IEA Makes Recommendations To Cut Global Carbon Dioxide Emissions
Brett Smith for redOrbit.com — Your Universe Online
Last year, worldwide emissions reached a record high of 31.6 billion tons, despite the fact the United States had its lowest emissions total since the mid-90s, said an International Energy Agency release on Monday.
Meanwhile, China had the largest emissions growth, up 3.8 percent over last year. However, the additional 300 million tons was one of the lowest increases in a decade, the report said.
American emissions dropped 200 million tons, or 3.8 percent, which the IEA credited partially to a shift from coal to gas. Europe’s emissions declined by 50 million tons, or 1.4 percent, the agency noted.
At the London launch of the agency´s World Energy Outlook Special Report, Redrawing the Energy-Climate Map, IEA Executive Director Maria van der Hoeven warned about the relaxed attitudes many governments have been taking towards emissions
“Climate change has quite frankly slipped to the back burner of policy priorities. But the problem is not going away — quite the opposite,” she said.
Most climate experts agree that emissions must be cut if the average global temperature is to be kept from rising above two degree Celsius, the threshold for irreversible damage to societies around the planet.
“This report shows that the path we are currently on is more likely to result in a temperature increase of between 3.6 °C and 5.3 °C but also finds that much more can be done to tackle energy-sector emissions without jeopardizing economic growth, an important concern for many governments,” van der Hoeven said.
According to the IEA, the energy-producing sector accounts for about two-thirds of global carbon dioxide and other greenhouse gas emissions.
If the average global temperature were to rise by two degrees or higher, coastal cities and island nations could experience massive flooding, disruptions to the water supply, and negative impact to local species.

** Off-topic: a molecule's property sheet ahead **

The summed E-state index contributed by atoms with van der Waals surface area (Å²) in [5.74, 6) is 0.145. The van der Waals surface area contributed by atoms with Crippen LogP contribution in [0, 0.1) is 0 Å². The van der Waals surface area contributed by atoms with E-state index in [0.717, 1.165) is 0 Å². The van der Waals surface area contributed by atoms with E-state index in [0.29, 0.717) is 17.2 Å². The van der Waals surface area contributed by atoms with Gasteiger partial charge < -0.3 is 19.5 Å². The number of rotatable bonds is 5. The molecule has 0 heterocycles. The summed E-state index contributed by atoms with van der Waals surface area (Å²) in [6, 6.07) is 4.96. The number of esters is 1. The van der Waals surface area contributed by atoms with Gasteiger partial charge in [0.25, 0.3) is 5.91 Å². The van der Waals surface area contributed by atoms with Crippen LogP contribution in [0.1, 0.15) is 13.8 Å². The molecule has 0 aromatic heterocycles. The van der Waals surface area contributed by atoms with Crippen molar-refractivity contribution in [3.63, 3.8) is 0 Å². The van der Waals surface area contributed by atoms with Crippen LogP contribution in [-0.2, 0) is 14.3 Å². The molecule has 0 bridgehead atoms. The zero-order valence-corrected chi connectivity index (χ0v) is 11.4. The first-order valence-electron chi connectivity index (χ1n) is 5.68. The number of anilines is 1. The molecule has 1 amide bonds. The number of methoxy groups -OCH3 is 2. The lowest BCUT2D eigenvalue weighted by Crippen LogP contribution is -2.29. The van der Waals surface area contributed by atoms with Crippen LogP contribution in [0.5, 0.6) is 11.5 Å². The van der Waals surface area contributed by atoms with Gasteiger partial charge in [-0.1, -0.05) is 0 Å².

The IEA report suggested that emissions could be reduced significantly by 2020 through energy efficiency improvement, cutting the use of coal-fired power plants, reducing the release of methane from oil and gas power plants, and gradually reducing fossil fuel subsidies.
Climate officials are currently meeting this week in Bonn, Germany. They are reported to be debating the content of an international climate pact that is slated for adoption by 2015. One of the main disputes is the distribution of emissions cuts among developed and developing countries.
While some officials want emerging economies like China, India and Brazil to implement bigger emissions´ cuts, others say long-time polluters Europe and the United States need to shoulder a larger portion of the burden. According to the IEA report, developing countries currently account for 60 percent of global emissions from energy, up from 45 percent in 2000.
Fatih Birol, chief economist at the IEA, told the Guardian that the IEA´s strategy of replacing fossil fuels with low-carbon power, halting the creation of inefficient power plants and reducing fossil fuel subsidies, is an effective way to quickly cut emissions.
“This will not harm economic growth, and they are policies that can be taken in a fragile economic context,” he said. “I am very worried about the emissions trends. The chance of keeping (below a two-degree rise) is still there, technically, but it is not very great. It is becoming extremely challenging.”